Kevin Kamps from the Washington DC-based group Beyond Nuclear traveled to New Mexico to show his organization’s solidarity with the Halt Holtec movement and to share knowledge gained from a professional life spent campaigning for nuclear safety.

His hand-out list of the documented high risks involved in transporting highly radioactive irradiated nuclear fuel, whether by train, truck, or barge, on rails, roads, or waterways included “high-speed crashes into immovable objects, like bridge abutments, or high-temperature long-duration fires, or long-duration underwater submergence.”

“Intentional attacks,” he warned, “such as by anti-tank missiles or shaped charges, could also breach shipping containers and release their contents into the environment.”

Since Holtec has claimed in its license application that any and all NRC certified canisters can be accommodated at this facility, Kamps explained, not only rail-sized shipping containers must be worried about, but also legal weight limits for the truck casks which would travel on interstate highways throughout the country.

“X-Ray Machines that can’t be Turned Off”

Contrary to Holtec VP Joy Russell’s reassurance that, since spent fuel shipments aren’t liquid, “they can’t leak,” all shipments would emit dangerous gamma and neutron radiation for several yards in every direction, dissipating with distance. Because of the large expense and added weight necessary to provide shielding against these gamma and neutron emissions, the NRC has set ‘allowable’ limits.

“But,” Kamps reminded the meeting, “Allowable does not mean safe. Any exposure to ionizing radioactivity carries a health risk, and these risks accumulate over a lifetime.”

According to NRC guidelines, at six feet away from the container’s exterior surface, a dose rate of 10 millirem per hour is allowed – about one to two chest x-rays’ worth per hour.

At the exterior surface of the container, the allowable dose rate increases dramatically to 200 millirem per hour. That’s 20 to 40 chest x-rays’ worth.

But workers, such as truck drivers, locomotive engineers, inspectors, security guards, and the like, who come in very close physical proximity into the shipping container would be exposed to the highest radiation dose rates.

Even innocent passersby and bystanders in the general public would also be exposed, including those who live close to transport routes exposed to large numbers of shipments going by over time.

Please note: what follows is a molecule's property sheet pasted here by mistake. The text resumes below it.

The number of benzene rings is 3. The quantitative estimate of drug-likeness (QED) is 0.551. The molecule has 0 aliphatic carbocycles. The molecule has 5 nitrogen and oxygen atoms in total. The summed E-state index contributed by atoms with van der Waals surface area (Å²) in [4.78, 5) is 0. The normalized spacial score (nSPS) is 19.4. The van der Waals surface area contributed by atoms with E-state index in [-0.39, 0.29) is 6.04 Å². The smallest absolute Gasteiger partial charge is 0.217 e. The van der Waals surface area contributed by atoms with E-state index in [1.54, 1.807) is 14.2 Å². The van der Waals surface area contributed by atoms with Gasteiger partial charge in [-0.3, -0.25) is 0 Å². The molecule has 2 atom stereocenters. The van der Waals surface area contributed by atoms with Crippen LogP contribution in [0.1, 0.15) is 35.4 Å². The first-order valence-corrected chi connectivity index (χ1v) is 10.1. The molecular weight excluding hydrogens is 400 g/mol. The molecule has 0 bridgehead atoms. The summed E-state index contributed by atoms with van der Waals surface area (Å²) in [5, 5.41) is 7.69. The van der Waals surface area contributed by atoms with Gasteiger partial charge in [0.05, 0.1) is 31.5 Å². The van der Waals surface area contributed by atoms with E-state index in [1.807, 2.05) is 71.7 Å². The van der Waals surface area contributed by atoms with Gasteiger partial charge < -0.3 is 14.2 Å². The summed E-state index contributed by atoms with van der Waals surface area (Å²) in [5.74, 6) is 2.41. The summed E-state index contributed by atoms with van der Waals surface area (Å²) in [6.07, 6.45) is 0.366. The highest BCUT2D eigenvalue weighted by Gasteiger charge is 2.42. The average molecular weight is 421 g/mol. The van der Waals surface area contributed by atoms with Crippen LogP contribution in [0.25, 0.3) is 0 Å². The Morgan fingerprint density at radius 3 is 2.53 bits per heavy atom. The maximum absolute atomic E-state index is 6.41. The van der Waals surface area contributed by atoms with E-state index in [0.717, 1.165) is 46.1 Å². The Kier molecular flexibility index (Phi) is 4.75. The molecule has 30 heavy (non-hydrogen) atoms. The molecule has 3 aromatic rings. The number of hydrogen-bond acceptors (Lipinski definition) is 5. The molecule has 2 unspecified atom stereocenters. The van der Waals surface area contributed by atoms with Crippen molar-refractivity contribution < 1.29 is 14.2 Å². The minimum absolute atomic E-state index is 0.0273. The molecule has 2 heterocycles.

Some people, Kamps noted, such as pregnant women, should not be exposed to any radiation dose that can be avoided due to the high risk of harm caused to the fetus in the womb.

He reported that the state of Nevada, based on federal government data, has documented 49 incidents of accidental surface contamination on these highly radioactive waste shipments between the years of 1949 and 1996.

And in France, Areva Corporation has had many hundreds of externally contaminated shipments, a full one-quarter to one-third of all shipments bound for the La Hague reprocessing facility. On average, these French contamination incidents emitted 500 times the allowable radiation dose rates. One even emitted 3,300 times the allowable dose rate.

De Facto National Dump in Disguise?

But, perhaps the greatest danger to be considered by New Mexicans, Kamps, warned, is the “question of temporary versus permanent.”

This is the danger, Kemps says, of so-called centralized or consolidated interim storage facilities becoming actually de facto permanent surface storage parking lot dumps.

Holtec-ELEA have applied for a permit to NRC to store irradiated nuclear fuel here for 40 years. But this time period could, as they admit, be extended to 120 years.

But, Kamps’ research shows that, on page 12 of a January 27th, 2017 report that Holtec prepared and submitted to the U.S. Department of Energy’s Andrew Griffith over company Vice President Joy Russell’s signature, Holtec’s response to the DOE request for proposal on centralized interim storage, stated that “the CIS should have a minimum service life of 300 years.”

“How can 40 years be called temporary, let alone 300?” Kemps asked the gathering. “That’s longer than the United States has been a country.”

“So, just to end with some political reality,” he said, “If this waste comes out here, it would turn out to be one New Mexico member of the United States House of Representatives versus 434 others for it to ever move again. And in the U.S. Senate it would be a vote of 98 against 2.”

“So,” Kemps concluded, “folks had better think about this deeply before it’s allowed to come out here.”

‘Chernobyl in a Can’

Expanding on the theme of transportation risks, EON producer, Mary Beth Brangan pointed out that “Every one of these canisters that would be coming would contain roughly as much cesium alone, as was released in the Chernobyl accident. Every canister. […]